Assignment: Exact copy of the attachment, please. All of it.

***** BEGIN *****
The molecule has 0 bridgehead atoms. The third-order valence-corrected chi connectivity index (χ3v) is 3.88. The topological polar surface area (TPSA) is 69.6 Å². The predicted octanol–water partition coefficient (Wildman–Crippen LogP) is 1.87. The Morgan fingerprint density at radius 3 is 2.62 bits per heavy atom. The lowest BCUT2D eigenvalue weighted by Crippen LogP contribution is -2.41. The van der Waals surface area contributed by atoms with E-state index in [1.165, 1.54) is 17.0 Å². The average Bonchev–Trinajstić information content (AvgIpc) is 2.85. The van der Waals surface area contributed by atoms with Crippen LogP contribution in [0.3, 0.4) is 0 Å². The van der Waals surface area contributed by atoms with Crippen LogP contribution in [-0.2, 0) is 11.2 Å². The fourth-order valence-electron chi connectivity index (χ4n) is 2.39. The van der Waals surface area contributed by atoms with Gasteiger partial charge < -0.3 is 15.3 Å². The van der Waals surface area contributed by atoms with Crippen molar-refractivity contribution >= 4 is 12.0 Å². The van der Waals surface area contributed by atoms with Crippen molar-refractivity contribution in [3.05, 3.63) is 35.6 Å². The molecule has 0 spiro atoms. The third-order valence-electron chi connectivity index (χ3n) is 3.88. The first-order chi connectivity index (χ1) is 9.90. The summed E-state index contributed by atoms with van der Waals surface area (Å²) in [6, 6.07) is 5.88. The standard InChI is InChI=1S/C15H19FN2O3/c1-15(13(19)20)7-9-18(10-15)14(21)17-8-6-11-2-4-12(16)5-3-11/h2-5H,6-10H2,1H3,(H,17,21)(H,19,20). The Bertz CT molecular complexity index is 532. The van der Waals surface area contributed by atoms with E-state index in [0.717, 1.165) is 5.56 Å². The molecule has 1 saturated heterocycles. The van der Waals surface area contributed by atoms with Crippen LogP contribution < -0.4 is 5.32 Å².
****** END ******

The molecule has 0 bridgehead atoms. The third-order valence-corrected chi connectivity index (χ3v) is 3.88. The topological polar surface area (TPSA) is 69.6 Å². The predicted octanol–water partition coefficient (Wildman–Crippen LogP) is 1.87. The Morgan fingerprint density at radius 3 is 2.62 bits per heavy atom. The lowest BCUT2D eigenvalue weighted by Crippen LogP contribution is -2.41. The van der Waals surface area contributed by atoms with E-state index in [1.165, 1.54) is 17.0 Å². The average Bonchev–Trinajstić information content (AvgIpc) is 2.85. The van der Waals surface area contributed by atoms with Crippen LogP contribution in [0.3, 0.4) is 0 Å². The van der Waals surface area contributed by atoms with Crippen LogP contribution in [-0.2, 0) is 11.2 Å². The fourth-order valence-electron chi connectivity index (χ4n) is 2.39. The van der Waals surface area contributed by atoms with Gasteiger partial charge < -0.3 is 15.3 Å². The van der Waals surface area contributed by atoms with Crippen molar-refractivity contribution >= 4 is 12.0 Å². The van der Waals surface area contributed by atoms with Crippen molar-refractivity contribution in [3.05, 3.63) is 35.6 Å². The molecule has 0 spiro atoms. The third-order valence-electron chi connectivity index (χ3n) is 3.88. The first-order chi connectivity index (χ1) is 9.90. The summed E-state index contributed by atoms with van der Waals surface area (Å²) in [6, 6.07) is 5.88. The standard InChI is InChI=1S/C15H19FN2O3/c1-15(13(19)20)7-9-18(10-15)14(21)17-8-6-11-2-4-12(16)5-3-11/h2-5H,6-10H2,1H3,(H,17,21)(H,19,20). The Bertz CT molecular complexity index is 532. The van der Waals surface area contributed by atoms with E-state index in [0.717, 1.165) is 5.56 Å². The molecule has 1 saturated heterocycles. The van der Waals surface area contributed by atoms with Crippen LogP contribution < -0.4 is 5.32 Å².